ROSS-SHIRE motorists were put on notice this week that police will take a no-nonsense attitude to abandoned and untaxed vehicles on the road.
Officers from Police Scotland, working with a range of partner agencies, worked together to remove a number of such vehicles from the roads of the Highlands.
The move follows previous concerns flagged up in various Ross-shire communities over the issue.
Road policing officers backed the Driver and Vehicle Licensing Agency (DVLA), Highland Council environmental health enforcement officers, Health and Safety Executive and Trading Standards standards representatives and HM Revenue and Customs during the recent swoop.
The first week of action saw in excess of 50 vehicles seized and 40 clamped.
This action has followed a number of complaints from local residents regarding apparently abandoned vehicles and vehicles which have clearly been used without excise.
Over the course of the week of action, further road traffic offences were detected, including vehicles being driven without insurance.
Highland Council and the DVLA say they’ll continue to carry out enforcement action across the region, supported by police.
Chief Inspector Iain MacLelland said: "I am delighted to have the support of partner agencies in this co-ordinated approach to abandoned vehicles in our community.
"Local residents have consistently raised concerns about anti-social behaviour linked to these vehicles and there is the obvious danger of vehicles being used which are not roadworthy. Seizing these vehicles will not only clean up local communities but also keep our roads safe."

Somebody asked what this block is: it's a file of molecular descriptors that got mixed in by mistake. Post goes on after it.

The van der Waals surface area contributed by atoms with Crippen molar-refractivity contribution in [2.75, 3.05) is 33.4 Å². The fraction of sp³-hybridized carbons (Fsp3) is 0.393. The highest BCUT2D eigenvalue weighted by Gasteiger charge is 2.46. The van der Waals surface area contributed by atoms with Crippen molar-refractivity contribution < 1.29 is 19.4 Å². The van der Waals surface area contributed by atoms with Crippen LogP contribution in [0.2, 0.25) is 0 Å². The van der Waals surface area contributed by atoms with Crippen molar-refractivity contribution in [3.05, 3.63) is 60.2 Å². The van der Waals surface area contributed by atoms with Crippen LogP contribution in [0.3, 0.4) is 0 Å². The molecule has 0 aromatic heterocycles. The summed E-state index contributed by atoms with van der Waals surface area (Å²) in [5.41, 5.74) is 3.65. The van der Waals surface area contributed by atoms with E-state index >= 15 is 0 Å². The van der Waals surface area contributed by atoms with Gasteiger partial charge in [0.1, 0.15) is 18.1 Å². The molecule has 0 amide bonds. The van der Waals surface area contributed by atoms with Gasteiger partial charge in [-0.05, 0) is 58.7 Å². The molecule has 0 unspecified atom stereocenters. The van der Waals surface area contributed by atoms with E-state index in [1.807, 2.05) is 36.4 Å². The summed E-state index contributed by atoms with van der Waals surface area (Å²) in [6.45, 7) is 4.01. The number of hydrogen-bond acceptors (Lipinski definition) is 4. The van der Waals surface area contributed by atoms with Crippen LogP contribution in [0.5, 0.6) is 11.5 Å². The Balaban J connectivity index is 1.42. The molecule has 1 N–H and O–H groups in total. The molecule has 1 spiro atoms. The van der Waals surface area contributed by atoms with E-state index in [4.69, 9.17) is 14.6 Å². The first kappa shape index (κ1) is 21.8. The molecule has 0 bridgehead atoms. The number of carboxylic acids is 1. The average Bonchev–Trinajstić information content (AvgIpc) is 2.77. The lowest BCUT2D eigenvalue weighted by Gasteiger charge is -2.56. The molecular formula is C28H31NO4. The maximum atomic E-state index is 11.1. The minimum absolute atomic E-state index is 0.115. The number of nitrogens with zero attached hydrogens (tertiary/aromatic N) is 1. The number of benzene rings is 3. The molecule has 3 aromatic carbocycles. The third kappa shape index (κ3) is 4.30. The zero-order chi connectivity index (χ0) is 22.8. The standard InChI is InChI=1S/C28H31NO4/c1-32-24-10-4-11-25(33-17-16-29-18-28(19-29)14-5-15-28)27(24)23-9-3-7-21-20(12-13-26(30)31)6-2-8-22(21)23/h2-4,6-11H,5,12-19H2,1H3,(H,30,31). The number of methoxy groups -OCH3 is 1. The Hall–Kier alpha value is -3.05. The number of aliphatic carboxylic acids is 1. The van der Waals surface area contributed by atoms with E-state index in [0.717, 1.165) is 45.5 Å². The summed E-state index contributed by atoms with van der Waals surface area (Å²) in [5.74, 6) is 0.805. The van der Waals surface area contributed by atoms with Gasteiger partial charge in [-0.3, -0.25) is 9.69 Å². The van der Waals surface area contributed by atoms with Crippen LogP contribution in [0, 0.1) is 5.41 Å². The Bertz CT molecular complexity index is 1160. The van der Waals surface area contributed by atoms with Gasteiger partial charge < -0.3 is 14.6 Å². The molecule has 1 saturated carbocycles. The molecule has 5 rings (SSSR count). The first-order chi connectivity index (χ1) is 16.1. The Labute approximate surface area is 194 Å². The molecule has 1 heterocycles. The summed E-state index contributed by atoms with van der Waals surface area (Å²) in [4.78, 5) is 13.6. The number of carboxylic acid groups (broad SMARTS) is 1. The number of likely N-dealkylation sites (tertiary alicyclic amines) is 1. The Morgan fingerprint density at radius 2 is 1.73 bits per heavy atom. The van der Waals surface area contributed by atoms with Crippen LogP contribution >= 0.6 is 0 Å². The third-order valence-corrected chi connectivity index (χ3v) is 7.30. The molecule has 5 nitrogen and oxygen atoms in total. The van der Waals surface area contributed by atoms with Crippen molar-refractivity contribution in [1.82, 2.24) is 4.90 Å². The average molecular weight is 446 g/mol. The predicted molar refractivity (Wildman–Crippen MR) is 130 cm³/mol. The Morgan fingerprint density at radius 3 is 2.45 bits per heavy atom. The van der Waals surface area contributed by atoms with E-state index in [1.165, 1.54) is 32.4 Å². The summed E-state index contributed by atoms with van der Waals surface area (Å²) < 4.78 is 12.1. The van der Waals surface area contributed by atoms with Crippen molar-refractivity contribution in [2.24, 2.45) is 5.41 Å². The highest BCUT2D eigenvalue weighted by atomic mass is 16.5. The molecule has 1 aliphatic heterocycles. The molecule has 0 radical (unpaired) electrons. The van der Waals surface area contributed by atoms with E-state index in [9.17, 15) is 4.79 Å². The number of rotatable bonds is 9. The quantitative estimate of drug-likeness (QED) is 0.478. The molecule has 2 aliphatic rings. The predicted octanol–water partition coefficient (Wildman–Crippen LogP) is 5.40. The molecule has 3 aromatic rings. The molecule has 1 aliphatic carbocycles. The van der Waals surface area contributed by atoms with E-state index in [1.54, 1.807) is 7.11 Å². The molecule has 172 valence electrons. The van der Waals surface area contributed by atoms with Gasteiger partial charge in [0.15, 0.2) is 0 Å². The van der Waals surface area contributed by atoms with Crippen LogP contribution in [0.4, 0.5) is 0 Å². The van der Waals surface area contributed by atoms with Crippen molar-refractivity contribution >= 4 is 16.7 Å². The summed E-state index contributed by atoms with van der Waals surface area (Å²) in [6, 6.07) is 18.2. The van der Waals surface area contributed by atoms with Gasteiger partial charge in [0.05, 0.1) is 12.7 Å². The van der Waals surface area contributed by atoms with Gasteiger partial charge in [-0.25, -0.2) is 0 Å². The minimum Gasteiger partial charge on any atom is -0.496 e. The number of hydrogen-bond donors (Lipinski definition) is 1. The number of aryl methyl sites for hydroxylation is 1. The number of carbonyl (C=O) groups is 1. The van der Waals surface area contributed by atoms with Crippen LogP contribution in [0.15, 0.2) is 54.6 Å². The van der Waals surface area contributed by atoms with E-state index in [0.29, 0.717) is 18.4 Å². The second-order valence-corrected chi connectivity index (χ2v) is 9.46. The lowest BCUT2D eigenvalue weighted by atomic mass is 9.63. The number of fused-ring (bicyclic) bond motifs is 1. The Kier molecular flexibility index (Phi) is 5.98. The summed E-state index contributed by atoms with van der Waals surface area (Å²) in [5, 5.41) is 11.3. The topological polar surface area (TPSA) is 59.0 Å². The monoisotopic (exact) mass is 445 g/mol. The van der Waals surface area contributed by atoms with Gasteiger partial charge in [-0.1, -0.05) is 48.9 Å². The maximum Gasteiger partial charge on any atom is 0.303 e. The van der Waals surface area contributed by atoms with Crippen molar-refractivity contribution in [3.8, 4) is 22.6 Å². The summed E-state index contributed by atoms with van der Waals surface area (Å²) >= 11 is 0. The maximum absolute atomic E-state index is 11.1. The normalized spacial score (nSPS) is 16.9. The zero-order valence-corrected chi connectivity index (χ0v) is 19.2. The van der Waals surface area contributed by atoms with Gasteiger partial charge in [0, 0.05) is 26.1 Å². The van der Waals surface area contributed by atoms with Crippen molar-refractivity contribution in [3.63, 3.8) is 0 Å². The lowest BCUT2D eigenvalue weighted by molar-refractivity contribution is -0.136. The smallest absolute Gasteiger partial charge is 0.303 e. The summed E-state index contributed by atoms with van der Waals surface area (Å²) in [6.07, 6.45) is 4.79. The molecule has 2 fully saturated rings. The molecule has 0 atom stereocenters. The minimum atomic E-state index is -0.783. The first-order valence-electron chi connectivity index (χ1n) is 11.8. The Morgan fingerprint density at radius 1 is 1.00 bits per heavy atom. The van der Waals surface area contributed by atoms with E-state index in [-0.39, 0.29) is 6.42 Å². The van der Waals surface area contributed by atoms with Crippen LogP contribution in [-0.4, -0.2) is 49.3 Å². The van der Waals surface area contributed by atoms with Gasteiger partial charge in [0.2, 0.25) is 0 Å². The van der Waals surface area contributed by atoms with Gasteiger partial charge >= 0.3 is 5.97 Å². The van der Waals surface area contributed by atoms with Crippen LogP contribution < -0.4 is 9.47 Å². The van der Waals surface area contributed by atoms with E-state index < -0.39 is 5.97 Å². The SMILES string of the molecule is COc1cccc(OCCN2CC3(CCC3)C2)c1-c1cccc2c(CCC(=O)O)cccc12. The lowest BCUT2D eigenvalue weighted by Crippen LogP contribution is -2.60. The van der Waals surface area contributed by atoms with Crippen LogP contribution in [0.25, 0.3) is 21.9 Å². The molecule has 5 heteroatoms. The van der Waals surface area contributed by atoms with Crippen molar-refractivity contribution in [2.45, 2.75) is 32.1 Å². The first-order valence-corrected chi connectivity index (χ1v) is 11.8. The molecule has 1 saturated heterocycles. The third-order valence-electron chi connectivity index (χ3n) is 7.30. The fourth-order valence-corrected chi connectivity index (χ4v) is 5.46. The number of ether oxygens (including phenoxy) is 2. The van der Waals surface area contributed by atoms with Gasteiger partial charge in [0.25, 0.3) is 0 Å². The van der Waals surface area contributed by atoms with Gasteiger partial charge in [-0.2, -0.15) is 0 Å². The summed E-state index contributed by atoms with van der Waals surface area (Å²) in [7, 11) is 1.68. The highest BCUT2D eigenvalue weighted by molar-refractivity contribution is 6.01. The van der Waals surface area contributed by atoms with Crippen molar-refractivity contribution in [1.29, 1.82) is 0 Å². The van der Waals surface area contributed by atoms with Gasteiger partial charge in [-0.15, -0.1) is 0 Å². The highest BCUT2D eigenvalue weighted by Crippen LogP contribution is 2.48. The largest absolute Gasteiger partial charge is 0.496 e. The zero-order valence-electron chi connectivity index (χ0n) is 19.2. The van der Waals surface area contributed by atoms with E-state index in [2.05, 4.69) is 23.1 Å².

Gregor MacCormick, Highland Council’s senior environmental health officer, said: "The environmental health team very much welcomed the operation this week.
"Abandoned cars cause significant concern within communities and the council spends a considerable amount of time and money in investigating and removing such vehicles. Our team will continue to work closely with the DVLA, Police Scotland and other partner agencies in tackling this serious problem."
Bethan Beasley, national wheel clamping manager for the DVLA, said: "Whilst over 98 per of vehicles on the road are taxed correctly, we are working closely with officers from Police Scotland to remind drivers that not taxing your vehicle is against the law. We don’t need to spot a vehicle on the road to take enforcement action but if we do, wheel clamping is an effective way to make sure that an untaxed vehicle is not driven on the road.
"It’s never been easier to tax your car, so there really is no excuse. We would rather not have to clamp or remove vehicles, but we do need people to understand the consequences of not doing so. Having your vehicle clamped is expensive and inconvenient. Don’t take the risk – it just isn’t worth it."
Constable David Miller, who led the operation, said it was generally positively received by the community.
He added: "A number of other road traffic offences had also been detected during the operation. The owners of all the vehicles which have been clamped or seized will receive fines in addition to the vehicle excise due directly from the DVLA. These will be sent to the individuals concerned on completion of the operation."
Reports can be made to https:/forms.dft.gov.uk/report-an-untaxed-vehicle/